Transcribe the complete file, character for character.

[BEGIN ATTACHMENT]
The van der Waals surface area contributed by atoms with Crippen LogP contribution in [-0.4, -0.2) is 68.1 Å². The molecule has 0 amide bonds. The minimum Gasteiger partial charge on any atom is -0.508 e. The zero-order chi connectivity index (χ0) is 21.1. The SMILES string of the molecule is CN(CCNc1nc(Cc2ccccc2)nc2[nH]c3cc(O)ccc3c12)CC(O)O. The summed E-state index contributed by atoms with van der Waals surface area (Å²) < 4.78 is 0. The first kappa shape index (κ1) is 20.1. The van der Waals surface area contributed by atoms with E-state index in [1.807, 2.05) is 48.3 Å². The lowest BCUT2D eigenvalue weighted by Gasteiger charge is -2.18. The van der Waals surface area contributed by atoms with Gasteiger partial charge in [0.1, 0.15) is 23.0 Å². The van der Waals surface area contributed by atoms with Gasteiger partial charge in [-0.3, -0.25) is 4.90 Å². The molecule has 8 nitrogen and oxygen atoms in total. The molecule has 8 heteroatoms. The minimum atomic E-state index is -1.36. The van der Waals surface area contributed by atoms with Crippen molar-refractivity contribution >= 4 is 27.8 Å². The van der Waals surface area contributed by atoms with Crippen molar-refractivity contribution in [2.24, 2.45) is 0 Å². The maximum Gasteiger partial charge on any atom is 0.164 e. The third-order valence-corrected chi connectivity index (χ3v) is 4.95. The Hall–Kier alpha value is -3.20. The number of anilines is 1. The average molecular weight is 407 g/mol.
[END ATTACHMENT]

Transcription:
The van der Waals surface area contributed by atoms with Crippen LogP contribution in [-0.4, -0.2) is 68.1 Å². The molecule has 0 amide bonds. The minimum Gasteiger partial charge on any atom is -0.508 e. The zero-order chi connectivity index (χ0) is 21.1. The SMILES string of the molecule is CN(CCNc1nc(Cc2ccccc2)nc2[nH]c3cc(O)ccc3c12)CC(O)O. The summed E-state index contributed by atoms with van der Waals surface area (Å²) < 4.78 is 0. The first kappa shape index (κ1) is 20.1. The van der Waals surface area contributed by atoms with E-state index in [1.807, 2.05) is 48.3 Å². The lowest BCUT2D eigenvalue weighted by Gasteiger charge is -2.18. The van der Waals surface area contributed by atoms with Gasteiger partial charge in [0.1, 0.15) is 23.0 Å². The van der Waals surface area contributed by atoms with Gasteiger partial charge in [-0.3, -0.25) is 4.90 Å². The molecule has 8 nitrogen and oxygen atoms in total. The molecule has 8 heteroatoms. The minimum atomic E-state index is -1.36. The van der Waals surface area contributed by atoms with Crippen molar-refractivity contribution >= 4 is 27.8 Å². The van der Waals surface area contributed by atoms with Crippen molar-refractivity contribution in [2.24, 2.45) is 0 Å². The maximum Gasteiger partial charge on any atom is 0.164 e. The third-order valence-corrected chi connectivity index (χ3v) is 4.95. The Hall–Kier alpha value is -3.20. The number of anilines is 1. The average molecular weight is 407 g/mol.